Changes Coming to IR35 this April: Everything You Need to Know

IR35 has been a thorn in the side of transformation, change and IT contractors and teams across the UK since the amendments that were brought in 2017.

With further administrative steps put in place for those roles inside IR35 and the risk of “double taxation” for any that sat outside of it, the legislation drastically shook up the contract world and led to a huge shift in how companies and contractors approached opportunities.

Thankfully, HMRC has announced a new wave of reforms, which is set to alter the way that IR35 operates, especially for those roles that sit outside of it. The changes are tipped to turn the UK’s contract space on its head and are coinciding with April’s budget.

The changes appear to be well received by contractors and companies, and some experts are even predicting that the updates will see roles outside of IR35 dominating the space by the end of 2024.

How roles outside of IR35 used to work

To best understand how the new changes will affect contractors and clients we’ll have to cover how roles outside of IR35 used to work.

For this example, we’ll look at a role which starts outside of IR35 but is then brought back in by HMRC and subject to what many term “double taxation.”

  • A contractor is approached outside of IR35 – the client determines whether the contractor sits within IR35 or outside when they bring them on.
  • HMRC investigates the client – as part of compliance activity, HMRC opens an investigation into the client to scrutinise the accuracy of the IR35 determination.
  • HMRC finds the client has incorrectly determined the contractor – in this instance, HMRC finds that the contractor was incorrectly placed outside of IR35. This means the contractor’s fee should’ve been subject to PAYE deductions, Employer and Employee National Insurance Contributions.
  • The client is issued a tax bill for missing payments – In this situation, the client is the fee-payer, so they are responsible for any PAYE liability and are required to pay it as soon as possible.
  • This bill is not subject to any deductions from tax already paid – the contractor will have already paid tax or is set to do so on this fee, but this isn’t accounted for in the PAYE liability, which means…
  • The client is taxed again – HMRC collects more tax from the client, having already deducted PAYE, Income Tax and Employee NICs. The client, therefore, pays additional Employers NICs and, if they qualify, the Apprenticeship Levy.

This process and the threat of “double taxation” have been the norm since 2017 and have led to many organisations enforcing blanket bans for roles outside of IR35 to avoid the potential financial bite that they risk incurring. This led to difficulties for both contractors and companies within the contract space and saw a huge shift towards roles inside IR35. Thankfully, with the coming changes, these risks for roles outside of IR35 will be less prevalent, which could see the space shift away from roles inside of the legislation.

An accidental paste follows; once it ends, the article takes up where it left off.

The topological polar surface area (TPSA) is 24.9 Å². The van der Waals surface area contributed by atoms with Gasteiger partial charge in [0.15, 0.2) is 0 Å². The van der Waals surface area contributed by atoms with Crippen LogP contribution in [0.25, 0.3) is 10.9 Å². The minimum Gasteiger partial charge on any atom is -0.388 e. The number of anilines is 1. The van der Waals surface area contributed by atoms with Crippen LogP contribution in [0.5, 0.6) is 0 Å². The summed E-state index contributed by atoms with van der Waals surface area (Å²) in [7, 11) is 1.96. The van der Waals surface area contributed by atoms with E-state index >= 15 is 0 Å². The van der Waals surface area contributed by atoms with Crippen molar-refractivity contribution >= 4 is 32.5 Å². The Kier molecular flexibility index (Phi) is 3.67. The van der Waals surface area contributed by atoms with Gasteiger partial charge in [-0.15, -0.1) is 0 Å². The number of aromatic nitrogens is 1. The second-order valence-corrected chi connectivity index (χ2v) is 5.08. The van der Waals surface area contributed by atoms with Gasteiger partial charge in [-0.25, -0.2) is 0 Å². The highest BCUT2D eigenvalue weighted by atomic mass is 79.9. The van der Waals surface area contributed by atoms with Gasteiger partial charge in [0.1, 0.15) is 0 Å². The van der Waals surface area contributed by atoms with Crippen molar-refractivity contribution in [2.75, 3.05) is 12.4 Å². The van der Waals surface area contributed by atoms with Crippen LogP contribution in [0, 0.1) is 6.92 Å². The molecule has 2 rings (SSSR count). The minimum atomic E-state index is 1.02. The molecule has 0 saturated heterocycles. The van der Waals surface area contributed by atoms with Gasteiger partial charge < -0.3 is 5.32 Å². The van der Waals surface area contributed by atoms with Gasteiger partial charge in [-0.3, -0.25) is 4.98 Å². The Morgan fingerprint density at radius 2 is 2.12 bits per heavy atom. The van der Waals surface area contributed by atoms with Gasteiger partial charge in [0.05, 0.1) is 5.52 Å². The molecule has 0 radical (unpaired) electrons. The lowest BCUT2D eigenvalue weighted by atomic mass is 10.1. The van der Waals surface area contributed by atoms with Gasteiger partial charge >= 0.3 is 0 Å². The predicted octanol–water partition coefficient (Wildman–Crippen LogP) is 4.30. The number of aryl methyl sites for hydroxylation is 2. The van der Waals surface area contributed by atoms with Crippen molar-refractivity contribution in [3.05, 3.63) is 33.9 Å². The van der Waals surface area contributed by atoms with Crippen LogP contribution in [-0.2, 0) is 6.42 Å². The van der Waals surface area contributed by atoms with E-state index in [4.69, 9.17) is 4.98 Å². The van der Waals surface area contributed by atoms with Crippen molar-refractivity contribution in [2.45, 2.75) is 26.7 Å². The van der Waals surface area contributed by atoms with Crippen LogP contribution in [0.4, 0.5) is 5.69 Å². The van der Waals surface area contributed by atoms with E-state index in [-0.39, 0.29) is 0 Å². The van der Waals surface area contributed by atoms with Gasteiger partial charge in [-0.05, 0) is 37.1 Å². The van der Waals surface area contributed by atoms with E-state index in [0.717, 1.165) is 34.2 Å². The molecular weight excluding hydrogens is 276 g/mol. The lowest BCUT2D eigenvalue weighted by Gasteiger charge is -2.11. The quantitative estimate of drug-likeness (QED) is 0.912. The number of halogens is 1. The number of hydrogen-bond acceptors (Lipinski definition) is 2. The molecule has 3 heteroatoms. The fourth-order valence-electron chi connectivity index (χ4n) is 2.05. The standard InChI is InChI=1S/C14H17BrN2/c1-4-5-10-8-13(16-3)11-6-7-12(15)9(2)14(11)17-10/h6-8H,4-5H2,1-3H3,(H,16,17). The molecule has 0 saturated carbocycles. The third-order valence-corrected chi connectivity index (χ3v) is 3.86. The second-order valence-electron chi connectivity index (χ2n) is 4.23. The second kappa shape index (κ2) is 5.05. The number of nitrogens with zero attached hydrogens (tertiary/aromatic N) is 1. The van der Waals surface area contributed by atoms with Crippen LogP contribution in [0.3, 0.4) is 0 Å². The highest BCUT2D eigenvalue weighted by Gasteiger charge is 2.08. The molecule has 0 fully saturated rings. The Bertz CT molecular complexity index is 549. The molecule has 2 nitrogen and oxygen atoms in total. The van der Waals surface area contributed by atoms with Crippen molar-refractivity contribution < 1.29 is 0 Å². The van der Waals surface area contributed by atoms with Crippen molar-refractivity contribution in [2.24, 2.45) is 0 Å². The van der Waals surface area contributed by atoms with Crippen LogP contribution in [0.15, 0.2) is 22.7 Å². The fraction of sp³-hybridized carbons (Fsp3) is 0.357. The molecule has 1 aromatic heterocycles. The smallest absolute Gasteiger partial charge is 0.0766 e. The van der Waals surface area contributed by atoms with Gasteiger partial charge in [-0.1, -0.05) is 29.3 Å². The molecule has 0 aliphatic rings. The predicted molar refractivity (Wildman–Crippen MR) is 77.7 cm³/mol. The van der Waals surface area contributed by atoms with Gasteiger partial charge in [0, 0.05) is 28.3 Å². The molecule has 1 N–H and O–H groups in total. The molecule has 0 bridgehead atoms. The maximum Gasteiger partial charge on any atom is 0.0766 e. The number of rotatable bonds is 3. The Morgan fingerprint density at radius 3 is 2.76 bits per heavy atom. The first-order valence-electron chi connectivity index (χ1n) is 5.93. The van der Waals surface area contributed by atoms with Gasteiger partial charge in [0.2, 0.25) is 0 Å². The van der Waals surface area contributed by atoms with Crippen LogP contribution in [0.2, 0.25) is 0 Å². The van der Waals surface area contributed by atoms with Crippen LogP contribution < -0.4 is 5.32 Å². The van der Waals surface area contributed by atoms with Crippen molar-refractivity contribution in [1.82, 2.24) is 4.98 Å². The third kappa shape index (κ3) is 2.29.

How IR35 is changing

Under the new changes, which will officially be in place on April 6th, HMRC will use “assumption and best judgment” to reach an estimated value of taxes already paid by the contractor when dealing with roles outside of IR35. This means that rather than paying the full tax amount twice, some deductions will be made when a role moves from outside to inside IR35, saving companies and contractors headaches and, in some cases, a substantial amount of money.

HMRC will take the following into consideration when making deductions:

  • Corporation Tax – via the client or recruiter
  • Income Tax and Employee NICs are paid to the contractor – via the client or recruiter
  • Tax on dividend payments
  • Class 2 and 4 NICs

However, Employer NICs and the Apprenticeship Levy won’t be taken into consideration, so there is still a chance that companies pay these twice.

These changes will apply retrospectively for arrears dating back to April 2017 for public sector businesses and April 2021 for those in the private sector; however, for any liabilities that have been settled, these new rules won’t apply, and you won’t be able to claim back any “double taxation” payments.

These changes have been a long time coming and allow for companies to consider multiple avenues when filling roles.

What do the changes mean for the contract space?

These changes, while fairly minor, could drastically change the current landscape of the UK contract space. With the risk around roles that sit outside of IR35 being curbed, those in hiring positions will be evaluating their approaches. This is especially the case for those who have been enforcing blanket bans.

Many believe that these changes will tip the scales in favour of roles outside of IR35, with some even suggesting that by the end of 2024, two-thirds of contract roles in the UK may sit outside rather than inside IR35. It may even become difficult for organisations to source contractors who sit within IR35 if contractors no longer deem it necessary to offer their skills for IR35 roles.

HR teams will have to rethink their current processes for contract roles to see if moving away from inside IR35 offers a greater administrative and economic outcome for them.

Whether these changes will have an immediate impact is yet to be seen, but it is certainly something that those within the transformation, change and IT spaces should be aware of.

If you’re looking for advice on contract approaches and hiring strategies that take advantage of these IR35 changes and want to speak to an expert who can help you navigate them, click here or send us an email at

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Minesh Jobanputra

2nd February

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